To borrow some terminology from Clark @ PopeHat, Voting for T]team Pepsi is like voting to take the slow bumpy road to hell. Voting for team Coke is like voting to take the smooth recently paved fast road to hell. Either way, you end up in hell. So i’ve come up with this radical idea of voting for someone that is at least going in a different direction. I’m willing to sacrifice a little immediate comfort for a glimmer of hope that something might change. If enough people join me, then the established politicians will sit up and take notice. Perhaps something will change.

[ Note: if there is no one on your local ballot that voting for isn’t like voting to take a path to hell, I recommend Homer Simpson or Mickey Mouse.]

Anonymous Coward says:

Re: Re: Re:6 Re:

That kind of disgust is worse, because it’s simple to come up with a better system,

The only better system that I have seen is the single transferable vote. Proportion representation simply locks in the power of the parties, because with seats allocated by party, the politicians are beholden to the party bosses. That said, keeping on voting for the major parties does not lead to change, and the only way other parties can have an effect is if people start voting for them. Leading a revolution may be painful for a voting cycle or two, but that is better than persisting the existing systems. Also making it possible for people to consider new parties is about the only way that the new generations have of changing the system.

Anonymous Coward says:

Re: Re: Re:2 Re:

Political parties should be treated as lobbyist organizations. It is the politician’s choice whether or not to join a political party.

Party HQ should not be directing when states have primary elections. The states already run a primary for the National HQ at no charge (to the parties.)

The best solution is to modify the election records. Do you want to vote: Yes or No. Party affiliation should not be recorded, and existing records of party affiliation should be purged.

Anonymous Coward says:

Re: Re:

Not necessarily. Democrats have won the popular vote in 5 of the last 6 elections, and Republicans have been darned determined to alienate the Hispanic vote.

Plus, Republicans won 3 presidential elections in a row in 1988, despite democrats starting out with a huge lead at the beginning of that cycle. So it can be done, and polls now aren’t that meaningful 18 months out.

David says:

It's worth a try

Since the only candidate’s name being used is the candidate the PAC doesn’t want to win, it seems unlikely Hillary Clinton would be amenable to “authorizing” this committee.

Why wouldn’t she? It’s free advertising for her when she gives her “ok”.

These days, there is no such thing as bad publicity. If Aristides had bothered widely publicizing his ballot story in time, he might not have been ostracized after all.

If you believe in democracy, you’ll believe in not stifling your opposition except by arguments. And so much the better when you can make a show from it. Nothing like taking the winds out of their sail in that manner.

Which might be why they did not bother to ask. And they really should not have to ask. But I don’t see that Hillary would have had a lot to lose from assenting.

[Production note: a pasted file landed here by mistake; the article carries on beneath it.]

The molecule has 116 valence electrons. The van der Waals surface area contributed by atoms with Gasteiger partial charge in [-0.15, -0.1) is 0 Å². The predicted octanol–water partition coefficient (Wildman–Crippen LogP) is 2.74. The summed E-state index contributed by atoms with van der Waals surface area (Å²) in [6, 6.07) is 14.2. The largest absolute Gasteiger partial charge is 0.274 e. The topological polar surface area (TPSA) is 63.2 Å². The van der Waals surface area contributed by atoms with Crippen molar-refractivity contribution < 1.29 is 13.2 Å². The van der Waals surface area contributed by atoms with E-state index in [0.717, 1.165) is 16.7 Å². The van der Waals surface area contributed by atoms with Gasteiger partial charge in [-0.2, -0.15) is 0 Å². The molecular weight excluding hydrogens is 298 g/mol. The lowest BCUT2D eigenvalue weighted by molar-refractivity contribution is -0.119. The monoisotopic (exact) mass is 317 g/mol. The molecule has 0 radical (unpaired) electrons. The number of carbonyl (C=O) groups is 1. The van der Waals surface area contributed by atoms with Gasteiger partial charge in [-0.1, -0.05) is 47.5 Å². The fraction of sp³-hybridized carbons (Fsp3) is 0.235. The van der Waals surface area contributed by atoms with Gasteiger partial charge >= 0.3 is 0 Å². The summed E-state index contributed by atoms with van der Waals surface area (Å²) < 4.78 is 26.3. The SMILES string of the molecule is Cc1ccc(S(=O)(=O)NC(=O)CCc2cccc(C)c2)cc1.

Anonymous Coward says:

Doom is coming

Hillary is going to win because the republicans are going to spend all their time tripping over each other trying to sound more crazy than the other guy so that they can win the nomination. Virtually every statement made during the Republican primary will turn directly into an add for Hillary.

Once Hillary is in office, she is going to double down on the surveillance state because she was embarrassed by Chelsea Manning’s revelations via wikileaks. Now she will want revenge on all those internet hippies that caused her problems in the first place.

I’ve also recently been reminded that the clipper chip fiasco occurred during Bill’s reign. So we can expect clipper chip mark 2 as well.

I urge everyone who is eligible to register and vote. On the off chance you actually support one of the major candidates, go ahead and vote for them. For everyone else please vote for a third party candidate, or for Mickey Mouse. If Hillary is declared president with less votes that Mickey, it will do a lot to push for some change.

[ Other viable candidates include, but are not limited to Homer Simpson, Edward Snowden, Waka Flocka Flame. I’d also support an effort to draft Tina Fey or Whoopi Goldberg.]

Anonymous Coward says:

Go Ahead, Make My Day

The law cited in the FEC letter is straightforward:
“In the case of any political committee which is not an authorized committee, such political committee shall not include the name of any candidate in its name.” 52 U.S.C. § 30102. To determine whether that violates the First Amendment, an expensive lawsuit would be required.

Why not just choose from the many available legal options?
1) The Stop-Bill’s-Wife Committee
2) The Stop-the-Hillarity Committee
3) The Not-A-Hill-Worth-Dying-On-Or-Voting-For Committee
4) The What-Difference-At-This-Point-Does-It-Make Committee

Derek Kerton (profile) says:

OMG! They Only Understand Newspeak

DC officials are so immersed in their NewSpeak language courses from Orwell U, class of ’84, that they can no longer understand English.

Patriot Act? A-OK.
Free Trade? A-OK.
USA Freedom Act? A-OK.
“Representatives” in the house? Sure.
Money is speech? Of course it is!
Corporations are people? Natch!
“Hands Off the Internet” means “Hands On the Internet”? Duh!

Stop Hillary? Nope, that may be confused with being pro-Hillary.

Anonymous Coward says:

“due to the public’s apparent inability to parse the complicated phrase “Stop Hillary.” At least, that’s what the FEC’s arguing. “

No wonder why we keep getting the same idiots elected over and over. The public is so illiterate they couldn’t even understand the meaning of the phrase “stop Hilary”.

If the public is really this retarded then what’s the point of even having elections in the first place? We need to solve the problem of basic illiteracy and common sense first and then we can deal with getting the right person elected.